I went to see The Help tonight in my local cinema.
I read the book a few months ago after recommendation from a friend, and thought it was brilliant. So I was very excited to go and see it. I’d been disappointed that all the Cineworld cinemas across the country appeared in it’s opening week to be screening only 3 showings a day – if I consider that something like Paranormal Activity 3 (which has 4 showings in it’s 3rd week and God knows why they needed a trilogy) can be more “highly valued and promoted” by business… that gives me cause for concern.
But, upon arrival, I was not disappointed as I took my seat. I had wondered if critics were negative, if the film did not live up to the book. But it did. And the cinema was packed out! Considering it was 4:30pm and it’s already been screening for a week, I was grinning, marvelling at the cinema’s apparent misjudgement.
Now I’ve never seen Paranormal Activity, and have no desire to. Nor do I desire to see any of the (seven!) Saw films. I’ve watched plenty of horror films in my time, and never been able to enjoy them. First of all, I never found them scary. And while the really old obviously fake ones can be a bit of fun with a bunch of mates on Halloween with some popcorn, modern “let’s make it as real as possible” ones do absolutely nothing for me. I’ve been persuaded to waste countless hours of my life on horror/suspense/thrillers, and never understood the pull of them. An hour and a half of death and violence? Well fine – if it’s for a reason. I’ve watched in my college cinema several dramatised films about the World Wars. They left us in silence by the end, with a solemn nod from the teacher and a few brief words of remembrance, as we understand what violence can do and learn from it. But for entertainment? For “fun”? Again I’m not saying that there aren’t good films out there that add comedy to serious things. Some humour in the trenches amongst the men, some “humanity” is needed to hold it all together. To give hope. To keep us going. But not “blood-soaked fun” as horror film has been described.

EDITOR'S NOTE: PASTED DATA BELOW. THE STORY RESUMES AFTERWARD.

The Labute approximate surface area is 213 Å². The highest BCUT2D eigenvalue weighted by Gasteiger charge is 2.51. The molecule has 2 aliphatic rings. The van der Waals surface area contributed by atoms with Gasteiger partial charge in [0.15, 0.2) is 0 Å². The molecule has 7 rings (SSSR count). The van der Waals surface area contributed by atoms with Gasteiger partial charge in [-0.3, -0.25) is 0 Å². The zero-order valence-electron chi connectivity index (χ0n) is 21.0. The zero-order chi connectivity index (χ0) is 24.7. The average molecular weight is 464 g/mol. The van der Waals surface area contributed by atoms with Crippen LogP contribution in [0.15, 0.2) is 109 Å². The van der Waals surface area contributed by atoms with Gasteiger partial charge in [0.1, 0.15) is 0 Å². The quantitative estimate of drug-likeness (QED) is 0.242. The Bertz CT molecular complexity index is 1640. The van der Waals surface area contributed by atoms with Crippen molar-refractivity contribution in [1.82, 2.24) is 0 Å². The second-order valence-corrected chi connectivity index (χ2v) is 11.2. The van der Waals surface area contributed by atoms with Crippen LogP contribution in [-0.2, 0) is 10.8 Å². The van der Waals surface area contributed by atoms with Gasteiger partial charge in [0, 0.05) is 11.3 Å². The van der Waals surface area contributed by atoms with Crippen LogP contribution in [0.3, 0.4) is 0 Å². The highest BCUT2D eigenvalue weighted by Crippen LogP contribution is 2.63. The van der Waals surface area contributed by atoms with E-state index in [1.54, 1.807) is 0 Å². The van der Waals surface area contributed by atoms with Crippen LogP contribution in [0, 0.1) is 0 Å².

I’ve never understood horror films. But then I am the girl who has a very serious fear (and yes it’s incredibly irrational) of The Aristocats. Honestly.
…What I’m trying to get across here, is that I value films, and books, and everything in life really, that has value and meaning. I’m not a “killjoy” (I once stuck a ‘Kick Me’ poster to my History teacher’s back in high school – with laughs from both of us and friendly students). It is true that I love learning. But learning, whether from books or films or from one another, is what really heightens life… for me. I’m not, although I don’t understand them, condemning the viewers of horror films. The message I’m trying to get across, is that I simply wish that the world could get their priorities right. Laughing at another’s pain, whether in film or real life, is true “horror”. (But then Homer strangling Bart in The Simpsons always has me going. Hmm. You know what I mean.) Whatever our interests are (and including me here) we need to take things more seriously. Not so seriously that we all become the stereotypical politician, but that we all become loving and value life enough to help one another.
When we’re looking for true gifts, true joy, as my priest so eloquently put it in his sermon on Sunday, we must pay more attention to the value of life, of love, and less to the BMW waiting in the garage. Or to the Saw DVD of course…
The Help, for those of you who don’t know, is about courage. It is about the voice of women and black people, coloured people, who are treated as slaves by the whites of 1960s American Mississipi. It is about standing up for what is right in the face of adversity. Of loving your enemies, whilst loving your friends.
It made me (and everyone else in the cinema) laugh and cry. It was a powerful, beautiful, uplifting film. Highly recommended.